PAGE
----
To evaluate the reproducibility of indices of lung microstructure and function derived from 129 Xe chemical shift saturation recovery (CSSR) spectroscopy in healthy volunteers and patients with chronic obstructive pulmonary disease (COPD), and to study the sensitivity of CSSR-derived parameters to pulse sequence design and lung inflation level.
Reproducible Science Promoting Open Science
Nearly one-third of junior scientists spend no time validating antibodies, even though accurate results depend on these reagents working as expected, according to the results of a survey reported today in BioTechniques. "This is quite alarming," says Matthias Uhlén, a protein researcher at the Royal Institute of Technology in Stockholm who heads an international working group on antibody validation, but who was not directly involved in the survey.
In recent years, there’s been increasing awareness of a problem across many scientific fields—the problem of reproducibility. Can experiments be repeated (or "reproduced") to arrive at the same result? Evidence is piling up that the answer, all too often, is no. This makes it difficult to know which results we can confidently rely on, and which are spurious.
"It is entirely within the realm of possibility that the creation of a new publishing platform, focused on hosting formal replications, alongside these review style evaluations of method, would provide a new and more focused home for the type of discussion. Overall, implementing such a system would vastly improve the accessibility of research; both through providing links to peer reviewed replications which have not been filtered by the file drawer, and literally, in terms enabling an overview replication information out at a glance."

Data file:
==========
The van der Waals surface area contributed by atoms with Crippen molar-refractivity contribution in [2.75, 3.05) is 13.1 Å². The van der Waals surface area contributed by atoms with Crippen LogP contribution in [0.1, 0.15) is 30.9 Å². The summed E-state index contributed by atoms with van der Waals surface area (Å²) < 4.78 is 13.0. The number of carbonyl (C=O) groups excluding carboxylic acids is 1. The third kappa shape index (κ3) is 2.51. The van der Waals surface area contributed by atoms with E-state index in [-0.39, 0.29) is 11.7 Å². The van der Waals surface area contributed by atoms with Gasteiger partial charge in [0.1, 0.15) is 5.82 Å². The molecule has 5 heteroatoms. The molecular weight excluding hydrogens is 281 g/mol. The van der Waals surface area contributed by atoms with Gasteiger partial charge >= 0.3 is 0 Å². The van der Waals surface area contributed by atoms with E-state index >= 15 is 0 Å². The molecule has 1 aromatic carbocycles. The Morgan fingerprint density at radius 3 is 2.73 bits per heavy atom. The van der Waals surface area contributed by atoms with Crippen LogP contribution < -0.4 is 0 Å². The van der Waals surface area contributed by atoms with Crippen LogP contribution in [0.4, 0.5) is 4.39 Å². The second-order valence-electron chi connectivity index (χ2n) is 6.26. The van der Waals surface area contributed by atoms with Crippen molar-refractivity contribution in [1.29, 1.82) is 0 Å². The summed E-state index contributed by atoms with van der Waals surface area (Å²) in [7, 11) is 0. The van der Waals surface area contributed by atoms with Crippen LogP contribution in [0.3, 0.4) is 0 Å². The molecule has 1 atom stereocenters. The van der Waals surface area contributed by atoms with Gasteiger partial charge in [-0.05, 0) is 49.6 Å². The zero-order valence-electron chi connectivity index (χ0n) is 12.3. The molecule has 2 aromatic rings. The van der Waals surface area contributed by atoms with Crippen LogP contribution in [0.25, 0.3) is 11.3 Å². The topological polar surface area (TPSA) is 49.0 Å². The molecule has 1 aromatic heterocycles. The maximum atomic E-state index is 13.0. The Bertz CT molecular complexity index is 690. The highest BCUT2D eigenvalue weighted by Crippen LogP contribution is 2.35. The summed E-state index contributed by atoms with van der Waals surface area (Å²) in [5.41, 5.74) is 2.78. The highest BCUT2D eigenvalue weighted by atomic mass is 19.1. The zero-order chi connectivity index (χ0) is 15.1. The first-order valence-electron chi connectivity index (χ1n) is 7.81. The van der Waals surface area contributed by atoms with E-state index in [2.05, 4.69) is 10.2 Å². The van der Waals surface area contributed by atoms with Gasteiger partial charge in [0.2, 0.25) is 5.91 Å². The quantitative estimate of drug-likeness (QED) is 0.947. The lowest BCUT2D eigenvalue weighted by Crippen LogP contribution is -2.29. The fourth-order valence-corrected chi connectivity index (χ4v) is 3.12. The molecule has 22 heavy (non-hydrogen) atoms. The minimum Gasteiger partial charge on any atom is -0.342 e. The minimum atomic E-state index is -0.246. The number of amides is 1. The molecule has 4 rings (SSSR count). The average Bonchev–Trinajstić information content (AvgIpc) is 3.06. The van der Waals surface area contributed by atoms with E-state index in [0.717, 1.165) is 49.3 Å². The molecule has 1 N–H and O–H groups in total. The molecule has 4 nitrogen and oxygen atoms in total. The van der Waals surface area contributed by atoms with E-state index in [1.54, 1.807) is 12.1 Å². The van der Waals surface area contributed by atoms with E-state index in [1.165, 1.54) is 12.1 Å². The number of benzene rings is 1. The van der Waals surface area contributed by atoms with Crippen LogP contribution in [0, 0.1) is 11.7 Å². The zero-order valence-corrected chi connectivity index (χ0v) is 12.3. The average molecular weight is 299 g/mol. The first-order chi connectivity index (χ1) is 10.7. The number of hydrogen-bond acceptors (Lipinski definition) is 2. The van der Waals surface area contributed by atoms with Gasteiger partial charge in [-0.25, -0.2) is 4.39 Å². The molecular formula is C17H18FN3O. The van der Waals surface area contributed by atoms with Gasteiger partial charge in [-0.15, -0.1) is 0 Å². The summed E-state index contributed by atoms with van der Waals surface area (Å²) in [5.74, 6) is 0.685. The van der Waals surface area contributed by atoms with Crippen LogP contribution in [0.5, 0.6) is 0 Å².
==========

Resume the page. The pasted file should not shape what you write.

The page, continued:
Reproducibility material (data and code) for 'Direct and Indirect Welfare Chauvinism as Party Strategies: An Analysis of the Danish People’s Party', Scandinavian Political Studies.
A new version of ReproZip has been released, adding some bugfixes and new commands related to distributed or server experiments.
This week in science, academia and publishing for reproducibility.
We compared the repeatability, reproducibility (intra- and inter-measurer similarity), separative power and subjectivity (measurer effect on results) of four morphometric methods frequently used in ichthyological research, the “traditional” caliper-based (TRA) and truss-network (TRU) distance methods and two geometric methods that compare landmark coordinates on the body (GMB) and scales (GMS).
Remi Rampin and Fernando Chirigati of NYU will be presenting ReproZip at this year's SIGMOD ACM conference. ReproZip enables a researcher to create a compendium of his/her Linux experiment by automatically tracking and identifying all its required dependencies (data files, libraries, configuration files, etc.).
Jeremy Berg, the incoming editor-in-chief of Science magazine, will be grappling with a number of issues plaguing science and science publishing when he takes over that role, Retraction Watch's Shannon Palus writes. Berg has previously supported efforts to bolster reproducibility and transparency, Palus notes. He tells her that there are a number of efforts aimed at improving reproducibility underway at Science, but as he hasn't started the position yet — he's to take the helm in July — he needs to catch up on what's already been done. He says various issues could be behind the irreproducibility problem and, to be effective, any response has to be tailored to that issue.